Sometime during your fourth year, you’re bound to have The Conversation. One day you’re walking to campus, thinking about the latest bit of Plato that you’ve read (or, given that you’re a fourth-year, wondering what time the Pub opens). And then you run into an acquaintance—perhaps some old suitemate from your days at Max East whom you never really liked but are socially obligated to exchange pleasantries with. The Conversation goes something like this:
Him: Hey! It’s been a while!
You (feigning interest): Yeah, hey!
Him: How’s it going?
You: Well, just thinking about Plato/alcohol. You?
Him: Not much, I was just posting some particularly subversive musings on my blog. Do you read my blog?
You: Oh, you know, my Internet has been really spotty recently….
Him: No worries. So, do you know what you’re doing with your life?
You: Er, I’m working on it. You?
Him: Yeah, I got a job lined up at a consulting firm.
At this point, you distinctly remember why you disliked this person. The smugness, the self-fascination, the fact that he’s wearing a sweater vest—there is no reason in the world why you should care what this person is doing with his life. And yet, the update destroys your soul. He’s going into consulting?
After four years of college, what do you have to show for yourself? The hours spent at the library, the nights of inebriated Mario Kart at a friend’s apartment—all of it wasted time. You should have been out making connections, getting Metcalf internships, and doing whatever it is smug sweater vest–wearing folks do to score jobs at consulting firms. You’re so incompetent that you even allowed your useless first-year acquaintance to become far more important than you. And he’ll be making so much money! Let’s spare ourselves the clichés about how money isn’t everything—at this point in your life, being rich seems like a fantastic idea.
The truth is, it’s horribly depressing to see your fellow classmates develop firm life plans while you’re still in college student mode. I don’t have any interest in being a consultant; I’m not even sure what they do. So why do I become intensely jealous when I find out that someone else is becoming one?
This depression is probably unavoidable. Many of us go to college so we can grow up. We expect a certain sense of clarity in exchange for all of the studying and melancholy we’ve endured over the past four years. This makes it disheartening to go through your fourth year in a state of confusion. Your family really paid all that money so you could end up just as muddled as before? The feeling gets much worse when you see your acquaintances, or even friends, find definite plans. The distinction seems clear: They did something right, they went through college correctly, and you didn’t. Now they are reaping the intended benefits, and you are not.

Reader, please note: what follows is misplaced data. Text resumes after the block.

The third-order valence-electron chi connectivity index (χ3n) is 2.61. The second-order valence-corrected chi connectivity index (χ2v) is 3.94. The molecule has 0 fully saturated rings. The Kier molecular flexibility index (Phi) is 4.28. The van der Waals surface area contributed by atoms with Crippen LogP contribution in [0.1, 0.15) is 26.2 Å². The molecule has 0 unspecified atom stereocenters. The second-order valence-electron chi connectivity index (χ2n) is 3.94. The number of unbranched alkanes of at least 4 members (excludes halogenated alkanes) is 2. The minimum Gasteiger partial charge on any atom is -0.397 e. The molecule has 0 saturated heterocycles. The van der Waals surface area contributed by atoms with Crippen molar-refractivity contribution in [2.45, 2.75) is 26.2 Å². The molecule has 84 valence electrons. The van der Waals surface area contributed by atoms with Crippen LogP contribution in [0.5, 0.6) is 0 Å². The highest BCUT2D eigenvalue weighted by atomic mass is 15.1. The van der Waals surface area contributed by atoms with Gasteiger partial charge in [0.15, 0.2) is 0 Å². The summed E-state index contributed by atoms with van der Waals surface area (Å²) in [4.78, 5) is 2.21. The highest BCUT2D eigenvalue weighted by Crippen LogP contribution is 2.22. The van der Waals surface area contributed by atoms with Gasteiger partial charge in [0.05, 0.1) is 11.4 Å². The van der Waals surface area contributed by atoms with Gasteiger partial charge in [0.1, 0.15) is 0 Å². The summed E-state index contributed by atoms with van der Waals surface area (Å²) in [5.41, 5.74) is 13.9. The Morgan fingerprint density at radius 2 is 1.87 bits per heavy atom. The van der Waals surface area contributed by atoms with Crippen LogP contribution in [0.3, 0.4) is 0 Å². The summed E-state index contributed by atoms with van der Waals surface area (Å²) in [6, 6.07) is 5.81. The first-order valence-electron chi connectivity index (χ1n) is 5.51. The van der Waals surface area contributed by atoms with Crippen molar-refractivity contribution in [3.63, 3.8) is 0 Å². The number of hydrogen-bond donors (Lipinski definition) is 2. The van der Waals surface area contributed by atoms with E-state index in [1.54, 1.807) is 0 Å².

Clarity, though, seems to be overrated. The point of college is not necessarily to clarify your life. Not all of us are ready to grow up, even after four years. In college, you should be introspective. You should learn about yourself, change your mind about some things, take a few neat classes, and have a good time with your friends. If after four years of that, you happen to end up with a life plan, great. But four years is an arbitrary period of time. At some point in the near future, the “confused” phase of life will be over. Just as you left awkward, surly adolescence to enter awkward, confused young-adulthood, you will soon become an awkward adult with at least a vague life plan. We will all grow up, we will find out what we like doing in life, and we’ll be happy. What’s the big deal if some of us are a few years late?
And so, I wouldn’t worry about the consulting guy. The next time I see him, I’m just going to ignore him. Literally. I mean, what kind of businesses are consulting recent University of Chicago grads? Especially grads who wear sweater vests! I have confidence that I will grow up and will gain some modicum of clarity—but I’ll probably never understand why adults are so tolerant of the most repellent among the U of C student body.